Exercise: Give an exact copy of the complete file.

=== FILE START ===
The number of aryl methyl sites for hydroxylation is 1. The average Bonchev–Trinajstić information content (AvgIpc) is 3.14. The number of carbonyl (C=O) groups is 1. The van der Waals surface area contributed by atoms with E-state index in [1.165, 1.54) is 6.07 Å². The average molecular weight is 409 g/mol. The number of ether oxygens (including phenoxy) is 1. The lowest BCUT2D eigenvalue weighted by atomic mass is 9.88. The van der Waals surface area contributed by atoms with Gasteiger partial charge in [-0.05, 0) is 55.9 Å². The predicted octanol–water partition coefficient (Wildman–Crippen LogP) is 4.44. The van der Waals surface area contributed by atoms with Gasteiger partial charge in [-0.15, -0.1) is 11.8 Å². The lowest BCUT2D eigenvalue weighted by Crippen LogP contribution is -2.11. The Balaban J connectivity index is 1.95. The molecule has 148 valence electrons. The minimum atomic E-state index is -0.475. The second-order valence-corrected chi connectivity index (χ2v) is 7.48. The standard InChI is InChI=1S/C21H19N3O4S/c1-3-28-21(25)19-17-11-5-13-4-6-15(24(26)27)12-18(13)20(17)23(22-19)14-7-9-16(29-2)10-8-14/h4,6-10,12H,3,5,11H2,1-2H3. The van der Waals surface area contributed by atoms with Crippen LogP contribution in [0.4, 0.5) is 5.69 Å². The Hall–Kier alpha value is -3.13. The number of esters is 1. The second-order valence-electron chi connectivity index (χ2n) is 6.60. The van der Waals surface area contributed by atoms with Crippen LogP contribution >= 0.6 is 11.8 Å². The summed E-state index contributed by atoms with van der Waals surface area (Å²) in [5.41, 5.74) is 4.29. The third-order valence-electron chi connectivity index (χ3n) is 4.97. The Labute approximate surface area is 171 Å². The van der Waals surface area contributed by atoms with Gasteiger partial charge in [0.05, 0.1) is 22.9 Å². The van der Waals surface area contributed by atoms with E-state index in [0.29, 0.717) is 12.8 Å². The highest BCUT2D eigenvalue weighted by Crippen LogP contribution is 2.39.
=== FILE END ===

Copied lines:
The number of aryl methyl sites for hydroxylation is 1. The average Bonchev–Trinajstić information content (AvgIpc) is 3.14. The number of carbonyl (C=O) groups is 1. The van der Waals surface area contributed by atoms with E-state index in [1.165, 1.54) is 6.07 Å². The average molecular weight is 409 g/mol. The number of ether oxygens (including phenoxy) is 1. The lowest BCUT2D eigenvalue weighted by atomic mass is 9.88. The van der Waals surface area contributed by atoms with Gasteiger partial charge in [-0.05, 0) is 55.9 Å². The predicted octanol–water partition coefficient (Wildman–Crippen LogP) is 4.44. The van der Waals surface area contributed by atoms with Gasteiger partial charge in [-0.15, -0.1) is 11.8 Å². The lowest BCUT2D eigenvalue weighted by Crippen LogP contribution is -2.11. The Balaban J connectivity index is 1.95. The molecule has 148 valence electrons. The minimum atomic E-state index is -0.475. The second-order valence-corrected chi connectivity index (χ2v) is 7.48. The standard InChI is InChI=1S/C21H19N3O4S/c1-3-28-21(25)19-17-11-5-13-4-6-15(24(26)27)12-18(13)20(17)23(22-19)14-7-9-16(29-2)10-8-14/h4,6-10,12H,3,5,11H2,1-2H3. The van der Waals surface area contributed by atoms with Crippen LogP contribution in [0.4, 0.5) is 5.69 Å². The Hall–Kier alpha value is -3.13. The number of esters is 1. The second-order valence-electron chi connectivity index (χ2n) is 6.60. The van der Waals surface area contributed by atoms with Crippen LogP contribution >= 0.6 is 11.8 Å². The summed E-state index contributed by atoms with van der Waals surface area (Å²) in [5.41, 5.74) is 4.29. The third-order valence-electron chi connectivity index (χ3n) is 4.97. The Labute approximate surface area is 171 Å². The van der Waals surface area contributed by atoms with Gasteiger partial charge in [0.05, 0.1) is 22.9 Å². The van der Waals surface area contributed by atoms with E-state index in [0.29, 0.717) is 12.8 Å². The highest BCUT2D eigenvalue weighted by Crippen LogP contribution is 2.39.